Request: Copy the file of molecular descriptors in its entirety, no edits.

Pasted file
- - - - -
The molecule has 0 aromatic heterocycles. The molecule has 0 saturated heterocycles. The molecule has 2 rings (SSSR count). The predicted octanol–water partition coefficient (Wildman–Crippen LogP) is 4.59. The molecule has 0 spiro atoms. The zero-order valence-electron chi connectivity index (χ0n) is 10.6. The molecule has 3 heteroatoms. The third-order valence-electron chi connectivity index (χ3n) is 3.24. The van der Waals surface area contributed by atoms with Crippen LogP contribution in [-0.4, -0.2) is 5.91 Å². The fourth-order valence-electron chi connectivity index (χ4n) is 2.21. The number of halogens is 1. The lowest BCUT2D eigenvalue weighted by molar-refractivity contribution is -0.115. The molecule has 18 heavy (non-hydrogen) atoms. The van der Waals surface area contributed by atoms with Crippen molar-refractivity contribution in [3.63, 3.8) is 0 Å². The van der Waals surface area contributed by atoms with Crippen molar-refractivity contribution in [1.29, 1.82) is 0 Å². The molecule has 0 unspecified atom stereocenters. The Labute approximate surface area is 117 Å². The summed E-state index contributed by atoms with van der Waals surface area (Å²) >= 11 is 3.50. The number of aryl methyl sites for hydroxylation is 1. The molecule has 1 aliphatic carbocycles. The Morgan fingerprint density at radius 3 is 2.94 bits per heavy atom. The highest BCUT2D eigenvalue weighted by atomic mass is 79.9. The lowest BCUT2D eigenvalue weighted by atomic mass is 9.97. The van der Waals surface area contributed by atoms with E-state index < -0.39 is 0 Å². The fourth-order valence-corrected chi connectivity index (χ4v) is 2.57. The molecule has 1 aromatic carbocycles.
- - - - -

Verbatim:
The molecule has 0 aromatic heterocycles. The molecule has 0 saturated heterocycles. The molecule has 2 rings (SSSR count). The predicted octanol–water partition coefficient (Wildman–Crippen LogP) is 4.59. The molecule has 0 spiro atoms. The zero-order valence-electron chi connectivity index (χ0n) is 10.6. The molecule has 3 heteroatoms. The third-order valence-electron chi connectivity index (χ3n) is 3.24. The van der Waals surface area contributed by atoms with Crippen LogP contribution in [-0.4, -0.2) is 5.91 Å². The fourth-order valence-electron chi connectivity index (χ4n) is 2.21. The number of halogens is 1. The lowest BCUT2D eigenvalue weighted by molar-refractivity contribution is -0.115. The molecule has 18 heavy (non-hydrogen) atoms. The van der Waals surface area contributed by atoms with Crippen molar-refractivity contribution in [3.63, 3.8) is 0 Å². The van der Waals surface area contributed by atoms with Crippen molar-refractivity contribution in [1.29, 1.82) is 0 Å². The molecule has 0 unspecified atom stereocenters. The Labute approximate surface area is 117 Å². The summed E-state index contributed by atoms with van der Waals surface area (Å²) >= 11 is 3.50. The number of aryl methyl sites for hydroxylation is 1. The molecule has 1 aliphatic carbocycles. The Morgan fingerprint density at radius 3 is 2.94 bits per heavy atom. The highest BCUT2D eigenvalue weighted by atomic mass is 79.9. The lowest BCUT2D eigenvalue weighted by atomic mass is 9.97. The van der Waals surface area contributed by atoms with E-state index < -0.39 is 0 Å². The fourth-order valence-corrected chi connectivity index (χ4v) is 2.57. The molecule has 1 aromatic carbocycles.